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- Submitted: Dec 14 2011 01:03 AM
- Last Updated: Dec 08 2012 01:24 AM
- File Size: 2.13MB
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- Author: William Evans
- e-Sword Version: 9.x - 10.x
- Tab Name: Evans
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Evans, William - Books of the Pentateuch Commentary
Pentateuch (Gen-Deu) Baptist
9.x - 10.x
About William Evans
William Evans was born January 1, 1870 in Liverpool, England, to George Evans. He died in 1950, in California. On June 20, 1889, when he was 19, he immigrated to the United States, from Liverpool.
William Evans was a New York journalist with a very comfortable salary. He heard D.L. Moody preach in New York City on Luke 5. Moody challenged young people to give themselves to Christian service, and suddenly looked down at William Evans and pointedly said, “Young man, I mean you.” Afterwards Moody found Evans and told him that somehow God had told him that He was calling Evans to service. Evans mentioned his good salary, and Moody told him to pack up his trunk and go to Chicago, not worrying about the money.
William Evans became the first graduate of Moody Bible Institute in 1892, two years after it was dedicated.
Dr. Evans was an unusually accomplished man. He pastored several churches and wrote over 50 books. He memorized the entire King James Version of the Bible as well as the New Testament of the American Standard Version. Dr. Evans also authored over fifty books.
About The Book of the Pentateuch
This commentary covers Genesis through Deuteronomy. Evans spends a great deal of time on Genesis. This module contains thorough Book comments that you should not forget to read. Deuteronomy's book comments contain a thorough explanation of Evans' view of the dispensations. Evans' goal was to write a commentary on the entire Bible but he did not complete it. His other commentaries include: The Gospels and Book of Acts and Romans and I, II Corinthians. I may include these volumes in this Evan's module at a later date. The commentary tab name is: "Evans, W".
It is the purpose of this volume, as of those to follow in the series “Through the Bible Book by Book,” to present the contents of the English Bible in a popular and practical as well as an authoritative manner. There has been continual reference made to the original Hebrew in the preparation of the matter composing these books of the Pentateuch, although the reader is not confronted and confused by the appearance of the Hebrew text on the page. For this reason it is hoped that the exposition will appeal to both minister and laymen, it being simple and yet deep, deep and yet simple.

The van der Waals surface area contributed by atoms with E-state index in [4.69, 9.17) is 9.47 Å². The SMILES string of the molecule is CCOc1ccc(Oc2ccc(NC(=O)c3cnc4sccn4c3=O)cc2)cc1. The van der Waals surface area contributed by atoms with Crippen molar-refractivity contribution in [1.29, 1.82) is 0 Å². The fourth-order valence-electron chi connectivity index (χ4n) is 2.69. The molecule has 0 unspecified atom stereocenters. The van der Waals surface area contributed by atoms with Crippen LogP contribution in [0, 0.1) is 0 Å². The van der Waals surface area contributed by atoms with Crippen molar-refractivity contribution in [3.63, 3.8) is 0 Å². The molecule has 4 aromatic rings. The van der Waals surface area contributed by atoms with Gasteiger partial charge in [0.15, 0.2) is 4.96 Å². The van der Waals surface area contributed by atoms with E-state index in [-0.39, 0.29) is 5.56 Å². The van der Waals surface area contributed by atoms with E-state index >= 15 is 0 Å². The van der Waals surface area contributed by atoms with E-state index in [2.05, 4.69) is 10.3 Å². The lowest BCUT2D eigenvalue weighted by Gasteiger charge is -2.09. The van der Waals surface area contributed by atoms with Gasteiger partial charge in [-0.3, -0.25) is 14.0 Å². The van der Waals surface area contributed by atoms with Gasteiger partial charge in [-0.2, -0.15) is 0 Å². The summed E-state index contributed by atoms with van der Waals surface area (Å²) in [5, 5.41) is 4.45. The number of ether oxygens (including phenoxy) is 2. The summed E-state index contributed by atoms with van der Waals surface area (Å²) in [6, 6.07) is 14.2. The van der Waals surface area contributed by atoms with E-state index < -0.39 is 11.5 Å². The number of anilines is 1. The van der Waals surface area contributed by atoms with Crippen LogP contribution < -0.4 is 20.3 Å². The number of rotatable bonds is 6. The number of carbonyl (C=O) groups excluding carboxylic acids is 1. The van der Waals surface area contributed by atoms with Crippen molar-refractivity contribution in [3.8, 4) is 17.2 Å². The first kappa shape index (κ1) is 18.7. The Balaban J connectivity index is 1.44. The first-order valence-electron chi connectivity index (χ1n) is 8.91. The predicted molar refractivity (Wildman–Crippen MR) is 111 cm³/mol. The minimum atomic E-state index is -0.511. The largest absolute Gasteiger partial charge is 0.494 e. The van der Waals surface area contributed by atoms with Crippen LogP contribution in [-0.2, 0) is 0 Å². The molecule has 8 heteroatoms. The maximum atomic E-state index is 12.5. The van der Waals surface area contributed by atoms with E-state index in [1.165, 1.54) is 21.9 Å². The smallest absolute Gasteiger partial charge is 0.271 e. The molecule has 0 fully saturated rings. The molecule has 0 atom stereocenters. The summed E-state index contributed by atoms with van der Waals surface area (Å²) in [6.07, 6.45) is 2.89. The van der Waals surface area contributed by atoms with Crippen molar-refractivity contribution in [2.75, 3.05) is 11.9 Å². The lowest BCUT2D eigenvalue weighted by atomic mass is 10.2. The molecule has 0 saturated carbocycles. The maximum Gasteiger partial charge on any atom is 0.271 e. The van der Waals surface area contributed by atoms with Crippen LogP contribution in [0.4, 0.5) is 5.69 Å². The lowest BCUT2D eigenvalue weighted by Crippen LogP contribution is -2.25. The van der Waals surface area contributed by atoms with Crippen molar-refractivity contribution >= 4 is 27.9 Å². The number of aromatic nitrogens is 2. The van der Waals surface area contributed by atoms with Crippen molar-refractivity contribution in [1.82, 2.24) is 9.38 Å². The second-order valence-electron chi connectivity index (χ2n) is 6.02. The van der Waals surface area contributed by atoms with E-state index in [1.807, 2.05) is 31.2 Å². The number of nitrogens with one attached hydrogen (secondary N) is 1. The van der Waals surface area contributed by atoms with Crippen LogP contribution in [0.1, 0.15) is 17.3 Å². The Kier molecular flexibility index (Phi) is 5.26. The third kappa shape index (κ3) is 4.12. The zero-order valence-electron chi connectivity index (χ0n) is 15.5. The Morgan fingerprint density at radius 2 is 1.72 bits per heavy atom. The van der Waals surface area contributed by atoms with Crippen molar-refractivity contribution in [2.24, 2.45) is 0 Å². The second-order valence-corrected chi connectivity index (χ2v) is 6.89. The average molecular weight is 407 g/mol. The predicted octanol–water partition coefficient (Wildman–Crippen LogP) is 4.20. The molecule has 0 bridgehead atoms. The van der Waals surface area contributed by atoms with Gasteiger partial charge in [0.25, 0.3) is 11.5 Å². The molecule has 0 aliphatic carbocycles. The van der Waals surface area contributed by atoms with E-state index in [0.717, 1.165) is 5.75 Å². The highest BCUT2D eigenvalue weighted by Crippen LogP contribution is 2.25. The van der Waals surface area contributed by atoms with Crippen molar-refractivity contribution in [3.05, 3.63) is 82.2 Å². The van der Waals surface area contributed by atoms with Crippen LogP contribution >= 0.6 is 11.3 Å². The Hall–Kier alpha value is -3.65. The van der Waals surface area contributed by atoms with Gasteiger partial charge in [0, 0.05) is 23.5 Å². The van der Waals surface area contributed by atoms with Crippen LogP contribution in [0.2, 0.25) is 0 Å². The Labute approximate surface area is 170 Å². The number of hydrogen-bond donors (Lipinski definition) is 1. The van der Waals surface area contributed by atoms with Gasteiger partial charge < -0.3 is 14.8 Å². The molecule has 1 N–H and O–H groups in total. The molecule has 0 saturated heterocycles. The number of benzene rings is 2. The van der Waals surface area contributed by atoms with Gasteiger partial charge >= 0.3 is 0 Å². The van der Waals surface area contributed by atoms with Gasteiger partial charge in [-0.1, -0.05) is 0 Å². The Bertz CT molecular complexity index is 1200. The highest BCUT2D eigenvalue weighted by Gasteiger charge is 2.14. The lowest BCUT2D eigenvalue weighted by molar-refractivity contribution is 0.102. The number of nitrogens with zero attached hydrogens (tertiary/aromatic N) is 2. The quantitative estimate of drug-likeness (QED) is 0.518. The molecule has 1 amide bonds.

Genesis has received a much fuller treatment than any other of the four books. The reason is obvious. Genesis holds a more important place. It is the seed-plot of the whole Bible. It contains in seed and germ all the great truths developed in all the books that follow it. Genesis is the book of beginnings in a very real sense. Again, certain events are passed over in the exposition if they have been dealt with in a preceding book. If any new features are emphasized in the second account reference is made to this addition.
Much time and care have been devoted to the synopsis preceding each book. It should be carefully studied before taking up the more minute exposition. Time thus spent will be well rewarded by a better understanding of the contents of the book under consideration. This initial volume of the series is sent out with the earnest prayer that God will through its pages lead the reader into a deeper and more intelligent understanding of the sacred Scriptures which are able to make wise unto salvation.